The School Board for Washington's Seattle Public Schools poses with the school district superintendent.


A decade after Washington’s Seattle Public Schools committed to ensuring educational and racial equity, the district continues to take bold, decisive steps toward its goal of being an anti-racist school system and raising student achievement for “students of color who are furthest from educational justice.”

A strategy emphasizing high-quality instruction and learning environments to change outcomes for African American boys and teens is outlined in Seattle Excellence, the district’s 2019-2024 strategic plan. Commitment to that strategy also is echoed in a new governance framework adopted by the board of directors in 2021.

With those foundational pieces, Seattle schools have seen overall increases in student attendance, graduation rates, and advanced coursework at the secondary level, while overall reducing disciplinary incidents.

Disaggregating these achievements shows that 78 percent of students of color furthest from educational justice completed advanced coursework in 2017-18, while that number grew to 89 percent in 2020-21. Focusing on culturally responsive environments led to a 4.3 percent decrease in discipline among this student group. Further, African American male students completing advanced coursework moved from 68 percent to 86 percent over the same three years. Disciplinary actions among these students were reduced from 8.4 percent to zero.

The district’s Seattle Promise Program, in partnership with the city of Seattle and Seattle Colleges, guarantees that graduates receive free tuition and access to any of the colleges’ three campuses. The overall number of district graduates enrolling in the colleges has more than tripled since 2018, 65 percent of whom are students of color and more than 30 percent of whom are first-generation college students.

A teacher in Seattle Public Schools works with a preschool student


While expanding educational access to the youngest students via preschool, including Head Start and special needs programs, the district supported older students by establishing a Department of Liberatory Education. Nearly a dozen courses in American Indian Studies, Black Studies, Ethnic Studies, and LGBTQIA+ studies have been designed and launched to provide more inclusive learning. 

And this year, the district welcomed three nonvoting student members to the Board of Directors. Student advocates lobbied for students of color to have a stronger voice in school policy decisions. 

“They’re representing a broad constituency of students across the district,” says Seattle Superintendent Brent Jones. “If we’re not privy to their perspectives, we’re missing out on an opportunity.”

These efforts—and the strategic initiatives behind them—have earned the Seattle Public Schools the 2022 CUBE Annual Award for Urban School Board Excellence. The award, which recognizes distinction in school board governance, academic improvement, educational equity, and community engagement, will be presented in December at the CUBE 2022 Annual Conference in Miami.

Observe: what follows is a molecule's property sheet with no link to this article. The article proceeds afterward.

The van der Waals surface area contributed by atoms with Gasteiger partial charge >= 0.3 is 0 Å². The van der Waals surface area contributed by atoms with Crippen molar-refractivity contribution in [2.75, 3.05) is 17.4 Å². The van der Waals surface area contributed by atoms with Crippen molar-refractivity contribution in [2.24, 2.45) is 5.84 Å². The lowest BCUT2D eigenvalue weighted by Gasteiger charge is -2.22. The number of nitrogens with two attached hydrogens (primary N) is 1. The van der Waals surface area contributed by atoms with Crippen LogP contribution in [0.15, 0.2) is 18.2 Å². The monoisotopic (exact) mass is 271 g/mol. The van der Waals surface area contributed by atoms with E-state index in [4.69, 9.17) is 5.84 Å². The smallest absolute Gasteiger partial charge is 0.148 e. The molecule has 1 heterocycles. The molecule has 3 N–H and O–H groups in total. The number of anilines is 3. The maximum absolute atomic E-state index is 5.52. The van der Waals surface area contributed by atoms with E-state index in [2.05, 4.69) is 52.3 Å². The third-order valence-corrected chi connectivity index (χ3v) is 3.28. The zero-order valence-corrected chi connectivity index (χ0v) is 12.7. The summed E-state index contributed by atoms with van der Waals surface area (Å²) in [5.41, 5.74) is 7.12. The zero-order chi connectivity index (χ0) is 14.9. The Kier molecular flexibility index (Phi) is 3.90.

“At CUBE, we pride ourselves on sharing best practices and showcasing excellence in urban school board governance in the form of real, tangible impact that centers student equity,” says Micah Ali, CUBE Steering Committee chair and president emeritus of California’s Compton Unified School District Board of Education.

“It is my honor to recognize Seattle Public Schools with the 2022 CUBE Award for Urban School Board Excellence. The district’s commitment to ensuring an anti-racist school system, and the actions it has taken to create policies and procedures sustaining that critical learning environment, demonstrates what school leaders can and must do to improve outcomes for students in urban districts,” Ali says.

“The district leadership team for Seattle Public Schools represents an outstanding example of the impact that school leaders can have in advancing access and educational equity,” says John Heim, NSBA’s executive director and CEO.

Improving the system to improve outcomes

The road forward has not been without obstacles, even in this engaged, inclusive-minded community where each school board meeting opens with an acknowledgment that the city is founded on “the ancestral lands and traditional territories of the Puget Sound Coast Salish People.” 

Home to more than 50,000 students (30 percent of whom qualify for free or reduced meals), Seattle Public Schools weathered a teachers strike that delayed the start of the 2022-23 school year. Complicated contract negotiations over transportation services made daily news headlines. Pandemic-related learning disruptions continue to impact some of the most vulnerable students.

“All those things separately may point to a story of adversity, but really what we feel strongly is that it points to a story of new stability and re-found focus,” says Brandon Hersey, chair of Seattle’s seven-member elected school board. The district has been able to “navigate these things and still come out on the other side with a system that is very prepared to support our students and do what we need to do to ensure that we are getting the most beneficial outcomes for them.”  

Jones notes that voters approved two levies (by almost 80 percent each) earlier this year to fund educational programs and operations, buildings, technology, and academics/athletics. “They believe in what we do,” he says. “Where we struggle, sometimes, is around the how.”

A desire for stability and focus helped drive the board’s implementation of the Student Outcomes Focused Governance (SOFG) framework. The governance model is particularly appealing to Seattle board directors because it redefines the priorities of the board and superintendent, while adhering to the community’s values of safe, anti-racist, high-quality learning environments, Hersey says.

A school official and a community member participate in a Seattle Public Schools Racial Equity Engagement Meeting